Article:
Re: Polite international e-mail

Subject: Re: Polite international e-mail
From: Chris Kowalchuk <chris -at- bdk -dot- net>
To: Sandy Harris <sharris -at- dkl -dot- com>, TECHWR-L <techwr-l -at- lists -dot- raycomm -dot- com>
Date: Mon, 21 Feb 2000 16:38:47 -0500

Perhaps UTF-8 _should_ be supported, and I would be interested to know
what character set a standard French or Italian or Spanish (for example)
keyboard is mapped to. As far as I can tell (even from the document you
cite), UTF-8 can only be supported in a program capable of applying tags
which give protocol or language information (such as MIME or HTML). The
original question was what protocol (human) should be used in the
absense of a more advanced protocol (machine/software), which I believe
is still the case when sending/receiving plain-text e-mail. RFC 2277
suggests that one revert to US-ASCII in such a case, and so we are back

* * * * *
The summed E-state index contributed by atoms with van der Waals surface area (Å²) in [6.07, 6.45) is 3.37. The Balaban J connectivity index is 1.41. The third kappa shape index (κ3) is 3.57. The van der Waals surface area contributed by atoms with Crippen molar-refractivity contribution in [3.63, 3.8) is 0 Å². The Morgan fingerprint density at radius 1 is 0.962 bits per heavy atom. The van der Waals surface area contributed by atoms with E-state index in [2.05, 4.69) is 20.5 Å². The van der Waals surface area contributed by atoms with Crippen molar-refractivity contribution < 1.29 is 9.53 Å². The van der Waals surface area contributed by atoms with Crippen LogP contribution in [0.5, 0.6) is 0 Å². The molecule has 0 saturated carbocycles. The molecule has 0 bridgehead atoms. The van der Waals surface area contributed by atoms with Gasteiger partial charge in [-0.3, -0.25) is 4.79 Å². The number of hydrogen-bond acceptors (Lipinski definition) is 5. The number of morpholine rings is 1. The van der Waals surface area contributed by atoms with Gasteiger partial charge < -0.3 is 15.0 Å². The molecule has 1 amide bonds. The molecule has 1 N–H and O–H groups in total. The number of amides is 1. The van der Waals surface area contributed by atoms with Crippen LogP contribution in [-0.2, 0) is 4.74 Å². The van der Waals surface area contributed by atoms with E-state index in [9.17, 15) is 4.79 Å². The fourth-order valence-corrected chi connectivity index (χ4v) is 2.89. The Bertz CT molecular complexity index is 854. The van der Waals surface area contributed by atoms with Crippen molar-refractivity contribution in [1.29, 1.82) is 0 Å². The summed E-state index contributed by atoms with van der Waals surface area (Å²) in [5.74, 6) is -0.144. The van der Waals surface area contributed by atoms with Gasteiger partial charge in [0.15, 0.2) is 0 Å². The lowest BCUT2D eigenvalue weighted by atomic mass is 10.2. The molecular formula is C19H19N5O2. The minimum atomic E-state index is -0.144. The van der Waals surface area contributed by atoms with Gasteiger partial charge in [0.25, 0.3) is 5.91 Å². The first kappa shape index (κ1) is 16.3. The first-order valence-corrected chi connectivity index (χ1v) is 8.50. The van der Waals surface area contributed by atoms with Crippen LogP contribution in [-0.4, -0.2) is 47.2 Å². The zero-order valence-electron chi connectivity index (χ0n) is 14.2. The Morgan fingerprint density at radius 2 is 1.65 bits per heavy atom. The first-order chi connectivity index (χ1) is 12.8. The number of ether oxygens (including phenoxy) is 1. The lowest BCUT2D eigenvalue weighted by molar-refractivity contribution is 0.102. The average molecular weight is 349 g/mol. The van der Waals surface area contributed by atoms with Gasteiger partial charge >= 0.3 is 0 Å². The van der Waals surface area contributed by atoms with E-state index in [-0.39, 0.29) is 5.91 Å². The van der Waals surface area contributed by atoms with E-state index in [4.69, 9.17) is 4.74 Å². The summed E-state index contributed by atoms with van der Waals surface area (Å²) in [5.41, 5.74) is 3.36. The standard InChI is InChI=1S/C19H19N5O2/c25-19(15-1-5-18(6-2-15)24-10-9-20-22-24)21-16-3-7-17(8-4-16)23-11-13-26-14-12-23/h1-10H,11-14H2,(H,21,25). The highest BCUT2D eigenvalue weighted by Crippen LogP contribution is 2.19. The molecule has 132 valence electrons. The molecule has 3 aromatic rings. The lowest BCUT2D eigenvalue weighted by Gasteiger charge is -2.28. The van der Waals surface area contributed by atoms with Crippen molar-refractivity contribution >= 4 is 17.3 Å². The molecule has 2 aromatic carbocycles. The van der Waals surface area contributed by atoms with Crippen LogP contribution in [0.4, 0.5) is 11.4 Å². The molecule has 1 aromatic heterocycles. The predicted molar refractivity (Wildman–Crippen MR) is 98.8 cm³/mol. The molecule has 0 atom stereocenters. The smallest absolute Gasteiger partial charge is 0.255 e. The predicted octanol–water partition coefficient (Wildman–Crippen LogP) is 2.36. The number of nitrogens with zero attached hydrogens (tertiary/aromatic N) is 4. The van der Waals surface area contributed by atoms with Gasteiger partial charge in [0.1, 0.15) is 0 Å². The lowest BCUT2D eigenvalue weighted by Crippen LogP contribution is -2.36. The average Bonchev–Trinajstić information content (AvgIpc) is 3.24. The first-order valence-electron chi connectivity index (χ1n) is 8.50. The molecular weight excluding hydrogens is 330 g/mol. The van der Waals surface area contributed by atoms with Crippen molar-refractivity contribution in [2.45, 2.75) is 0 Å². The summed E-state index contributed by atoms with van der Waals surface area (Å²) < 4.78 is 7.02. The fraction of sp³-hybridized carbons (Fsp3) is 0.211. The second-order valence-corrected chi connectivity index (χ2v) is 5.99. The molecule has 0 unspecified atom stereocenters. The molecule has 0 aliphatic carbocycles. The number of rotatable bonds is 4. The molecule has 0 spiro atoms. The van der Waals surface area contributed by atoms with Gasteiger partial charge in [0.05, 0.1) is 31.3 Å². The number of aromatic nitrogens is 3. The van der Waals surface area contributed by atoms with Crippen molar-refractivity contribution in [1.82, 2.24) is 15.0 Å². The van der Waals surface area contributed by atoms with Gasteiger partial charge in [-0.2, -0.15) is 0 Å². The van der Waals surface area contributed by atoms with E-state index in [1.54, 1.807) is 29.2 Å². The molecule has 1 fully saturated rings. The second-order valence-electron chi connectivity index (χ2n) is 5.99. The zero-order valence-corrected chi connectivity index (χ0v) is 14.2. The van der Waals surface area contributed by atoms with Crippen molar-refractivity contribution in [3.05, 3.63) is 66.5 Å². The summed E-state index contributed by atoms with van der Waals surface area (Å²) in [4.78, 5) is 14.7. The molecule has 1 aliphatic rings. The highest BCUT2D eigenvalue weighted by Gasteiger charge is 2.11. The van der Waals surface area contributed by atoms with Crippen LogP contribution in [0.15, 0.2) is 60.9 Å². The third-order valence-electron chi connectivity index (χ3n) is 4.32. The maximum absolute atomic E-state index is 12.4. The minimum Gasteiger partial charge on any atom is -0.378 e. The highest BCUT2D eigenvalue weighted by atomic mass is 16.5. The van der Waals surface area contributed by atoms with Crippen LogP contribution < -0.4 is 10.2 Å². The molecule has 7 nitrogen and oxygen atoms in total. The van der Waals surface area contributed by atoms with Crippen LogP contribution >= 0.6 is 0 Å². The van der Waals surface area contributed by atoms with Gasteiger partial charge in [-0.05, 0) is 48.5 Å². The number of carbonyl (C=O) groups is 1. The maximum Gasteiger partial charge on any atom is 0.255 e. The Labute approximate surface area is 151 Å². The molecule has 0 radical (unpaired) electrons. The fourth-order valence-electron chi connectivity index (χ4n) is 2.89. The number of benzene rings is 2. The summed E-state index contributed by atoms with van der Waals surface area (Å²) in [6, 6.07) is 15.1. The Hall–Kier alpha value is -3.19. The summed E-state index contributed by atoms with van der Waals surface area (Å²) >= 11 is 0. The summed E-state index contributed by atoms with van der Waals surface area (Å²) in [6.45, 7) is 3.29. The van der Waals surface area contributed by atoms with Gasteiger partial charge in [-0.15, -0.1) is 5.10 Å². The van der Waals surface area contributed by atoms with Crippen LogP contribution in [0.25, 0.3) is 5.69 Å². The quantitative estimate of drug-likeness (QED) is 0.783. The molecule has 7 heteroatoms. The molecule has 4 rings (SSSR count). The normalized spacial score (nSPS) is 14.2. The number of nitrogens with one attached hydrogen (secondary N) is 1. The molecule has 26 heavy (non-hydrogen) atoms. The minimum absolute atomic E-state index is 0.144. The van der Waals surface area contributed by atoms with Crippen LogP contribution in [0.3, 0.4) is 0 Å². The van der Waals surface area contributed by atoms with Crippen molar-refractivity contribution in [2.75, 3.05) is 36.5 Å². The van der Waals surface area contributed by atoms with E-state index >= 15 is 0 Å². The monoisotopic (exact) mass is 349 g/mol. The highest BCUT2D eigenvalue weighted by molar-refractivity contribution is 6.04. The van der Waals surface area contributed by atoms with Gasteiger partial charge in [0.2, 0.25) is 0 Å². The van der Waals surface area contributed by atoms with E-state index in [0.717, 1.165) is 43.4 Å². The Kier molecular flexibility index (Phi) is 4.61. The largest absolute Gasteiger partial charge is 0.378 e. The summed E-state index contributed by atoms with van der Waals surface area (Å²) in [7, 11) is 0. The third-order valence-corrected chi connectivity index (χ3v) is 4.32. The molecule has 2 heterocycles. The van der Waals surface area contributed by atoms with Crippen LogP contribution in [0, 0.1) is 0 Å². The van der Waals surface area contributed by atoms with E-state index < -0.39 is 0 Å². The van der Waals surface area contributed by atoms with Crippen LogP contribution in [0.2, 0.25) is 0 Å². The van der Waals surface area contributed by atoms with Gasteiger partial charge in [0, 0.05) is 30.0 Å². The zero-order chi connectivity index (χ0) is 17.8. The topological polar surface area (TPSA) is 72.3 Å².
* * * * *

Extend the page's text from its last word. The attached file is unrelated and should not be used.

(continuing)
to where we started, at least until we move to a truly international
standard for all computers, but in other reading on the subject I have
done, even a 16-bit character set would not be sufficient to render all
the desired characters in all the available languages. In the meantime,
if an American is trying to communicate with a Frechman or a German, _in
plain text_ he can at least draw on the extended ASCII to do so. If it's
Greek he wants, then plain text is not an option, and the Greek language
is excluded from this list for technical reasons.

But I would like to know if the Europeans have moved to a different
standard for the "lowest common denominator" used by their machines to
render readable characters? If they have, then indeed the ASCII would no
doubt look like garbage to them and we are really stuck, because as far
as I know, I and several million North Americans have no way of telling
our keyboards and plain text readers/writers to use UTF-8.

Can anyone on the list clarify this subject?

Chris Kowalchuk





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